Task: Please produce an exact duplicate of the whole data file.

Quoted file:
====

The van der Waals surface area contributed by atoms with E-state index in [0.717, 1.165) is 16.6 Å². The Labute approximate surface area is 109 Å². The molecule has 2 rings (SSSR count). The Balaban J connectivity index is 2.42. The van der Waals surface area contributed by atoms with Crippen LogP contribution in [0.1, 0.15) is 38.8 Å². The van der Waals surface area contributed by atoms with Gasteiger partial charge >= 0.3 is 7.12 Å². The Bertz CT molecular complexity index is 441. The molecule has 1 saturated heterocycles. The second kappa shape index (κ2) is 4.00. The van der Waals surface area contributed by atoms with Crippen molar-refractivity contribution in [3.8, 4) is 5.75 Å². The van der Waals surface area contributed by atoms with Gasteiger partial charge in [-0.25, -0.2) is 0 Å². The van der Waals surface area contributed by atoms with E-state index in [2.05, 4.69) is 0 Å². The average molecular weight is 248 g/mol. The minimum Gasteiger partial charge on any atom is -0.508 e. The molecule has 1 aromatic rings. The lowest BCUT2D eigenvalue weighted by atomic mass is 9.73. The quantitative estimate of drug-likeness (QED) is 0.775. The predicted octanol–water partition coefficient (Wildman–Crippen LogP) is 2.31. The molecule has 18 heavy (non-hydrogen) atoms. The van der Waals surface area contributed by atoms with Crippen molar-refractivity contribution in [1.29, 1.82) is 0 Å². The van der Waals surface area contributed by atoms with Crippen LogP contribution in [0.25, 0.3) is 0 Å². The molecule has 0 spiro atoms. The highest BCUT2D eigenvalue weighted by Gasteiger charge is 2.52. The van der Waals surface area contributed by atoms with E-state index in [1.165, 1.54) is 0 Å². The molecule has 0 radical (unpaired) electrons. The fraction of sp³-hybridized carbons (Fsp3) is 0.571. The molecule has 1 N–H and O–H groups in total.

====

The van der Waals surface area contributed by atoms with E-state index in [0.717, 1.165) is 16.6 Å². The Labute approximate surface area is 109 Å². The molecule has 2 rings (SSSR count). The Balaban J connectivity index is 2.42. The van der Waals surface area contributed by atoms with Crippen LogP contribution in [0.1, 0.15) is 38.8 Å². The van der Waals surface area contributed by atoms with Gasteiger partial charge >= 0.3 is 7.12 Å². The Bertz CT molecular complexity index is 441. The molecule has 1 saturated heterocycles. The second kappa shape index (κ2) is 4.00. The van der Waals surface area contributed by atoms with Crippen molar-refractivity contribution in [3.8, 4) is 5.75 Å². The van der Waals surface area contributed by atoms with Gasteiger partial charge in [-0.25, -0.2) is 0 Å². The van der Waals surface area contributed by atoms with E-state index in [2.05, 4.69) is 0 Å². The average molecular weight is 248 g/mol. The minimum Gasteiger partial charge on any atom is -0.508 e. The molecule has 1 aromatic rings. The lowest BCUT2D eigenvalue weighted by atomic mass is 9.73. The quantitative estimate of drug-likeness (QED) is 0.775. The predicted octanol–water partition coefficient (Wildman–Crippen LogP) is 2.31. The molecule has 18 heavy (non-hydrogen) atoms. The van der Waals surface area contributed by atoms with Crippen molar-refractivity contribution in [1.29, 1.82) is 0 Å². The van der Waals surface area contributed by atoms with Crippen LogP contribution in [0.25, 0.3) is 0 Å². The molecule has 0 spiro atoms. The highest BCUT2D eigenvalue weighted by Gasteiger charge is 2.52. The van der Waals surface area contributed by atoms with E-state index in [1.165, 1.54) is 0 Å². The molecule has 0 radical (unpaired) electrons. The fraction of sp³-hybridized carbons (Fsp3) is 0.571. The molecule has 1 N–H and O–H groups in total.